Iraqi Security Forces (ISF) launched a major combat operation in the southern city of Basra today against the Mahdi Army — which is led by anti-American cleric Moktada al-Sadr – and other Shiite militias.
Violence also erupted in three other Iraqi cities, including Baghdad where “[b]arrages of mortars and rockets pounded the fortified Green Zone area for the second time in three days” and rival Shiite militias exchanged gunfire in Sadr City, a Mahdi Army stronghold.
But during today’s White House press breifing, press secretary Dana Perino tried to spin the recent hostilites in Iraq as a positive development for the “surge,” saying that having the ISF conduct military operations is “what critics have wanted to see”:
PERINO: This is an Iraqi led and Iraqi initiated operation. And this is what we’ve been wanting to see the Iraqis do is take on more responsibility. […]
The surge created new opportunities and in fact created many more Iraqi Security Forces. […]
So I would characterize it as a bold decision — precisely what the critics have asked to see in Iraq, more movement by the Iraqi Security Forces.
But according to reports, the current wave of violence is endangering a recently renewed ceasefire al-Sadr declared last August – which has been widely credited with helping to reduce violence throughout Iraq. Yesterday, al-Sadr called for a nationwide civil disobedience campaign “in response to what his followers say is an unwarranted crackdown” by the Iraqi government. Yet one Iraqi Member of Parliament and al-Sadr supporter said if the ISF “keep targeting us like this, we’ll know how to respond.”
There is no silver lining in the increased violence. Last week, Gen. David Petraeus said the military “progress in Iraq is fragile” and “tenuous.” Perhaps Perino should start listening to the commanders on the ground.
QUESTION: do you have any information or have you had a chance to talk to people now about the situation as it stands now with the Mahdi Army the calls for civil disobedience.
PERINO: You’re talking about the situation in Basra?
QUESTION: Yes in Basra.
PERINO: The president was briefed this morning by General Lute during his morning briefing. He was also briefed yesterday by Gen. Petraeus and Amb. Crocker. This is an Iraqi led and Iraqi initiated operation. And this is what we’ve been wanting to see the Iraqis do is take on more responsibility. The Iraqi government has pledged even handed enforcement of the law. That is being borne out today.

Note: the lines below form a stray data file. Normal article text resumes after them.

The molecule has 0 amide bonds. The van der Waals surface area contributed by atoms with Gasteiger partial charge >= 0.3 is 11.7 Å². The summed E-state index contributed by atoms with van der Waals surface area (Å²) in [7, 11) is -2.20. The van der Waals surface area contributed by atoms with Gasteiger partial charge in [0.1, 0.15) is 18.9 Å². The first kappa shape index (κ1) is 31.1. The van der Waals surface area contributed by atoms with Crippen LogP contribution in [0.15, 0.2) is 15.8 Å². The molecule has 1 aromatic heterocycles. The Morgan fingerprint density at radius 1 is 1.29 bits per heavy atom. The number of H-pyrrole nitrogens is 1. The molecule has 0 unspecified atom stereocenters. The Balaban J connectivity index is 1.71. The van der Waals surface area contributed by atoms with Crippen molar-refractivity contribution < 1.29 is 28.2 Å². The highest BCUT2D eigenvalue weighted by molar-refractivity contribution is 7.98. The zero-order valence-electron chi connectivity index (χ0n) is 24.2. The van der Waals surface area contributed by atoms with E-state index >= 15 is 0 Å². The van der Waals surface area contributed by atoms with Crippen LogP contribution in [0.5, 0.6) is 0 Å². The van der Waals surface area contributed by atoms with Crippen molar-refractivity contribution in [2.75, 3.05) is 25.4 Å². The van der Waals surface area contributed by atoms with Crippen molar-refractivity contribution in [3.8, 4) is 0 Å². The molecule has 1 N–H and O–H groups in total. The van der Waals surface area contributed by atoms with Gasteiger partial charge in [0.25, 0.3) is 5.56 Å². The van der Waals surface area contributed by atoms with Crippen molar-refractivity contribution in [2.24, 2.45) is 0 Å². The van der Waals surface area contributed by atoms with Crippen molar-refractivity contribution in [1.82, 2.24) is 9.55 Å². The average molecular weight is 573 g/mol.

The surge created new opportunities and in fact created many more Iraqi Security Forces. They are better able to maneuver and respond to crises they’re a little bit flexible, they’re certainly better trained and they’re dealing with terrorists and extremist networks throughout Iraq.
Basra is one example of that. As press reports note today, Prime Minister Maliki made a brave decision to go into a very difficult situation where you have terrorist and insurgents that have infested the area and he’s taken his forces down there and are working with them.
As to whether or not MNF-I is providing sort of air cover or something like that I’ll have to refer you to them because things are unfolding quite rapidly but that’s why we are there, to help just in case they need it.
I think the way we would characterized this is this was a bold decision by the Iraqis. Many of these militias are backed by the Iranians especially when it comes to the special group’s part of Sadr’s movement that are not following the guidance of Muktada al-Sadr and have continued to fight even during the cease fire
So I would characterize it as a bold decision — precisely what the critics have asked to see in Iraq, more movement by the Iraqi Security Forces. But obviously this is one of the first times when they’ve had such an entrenched battle and we’ll be there to support them if they need it.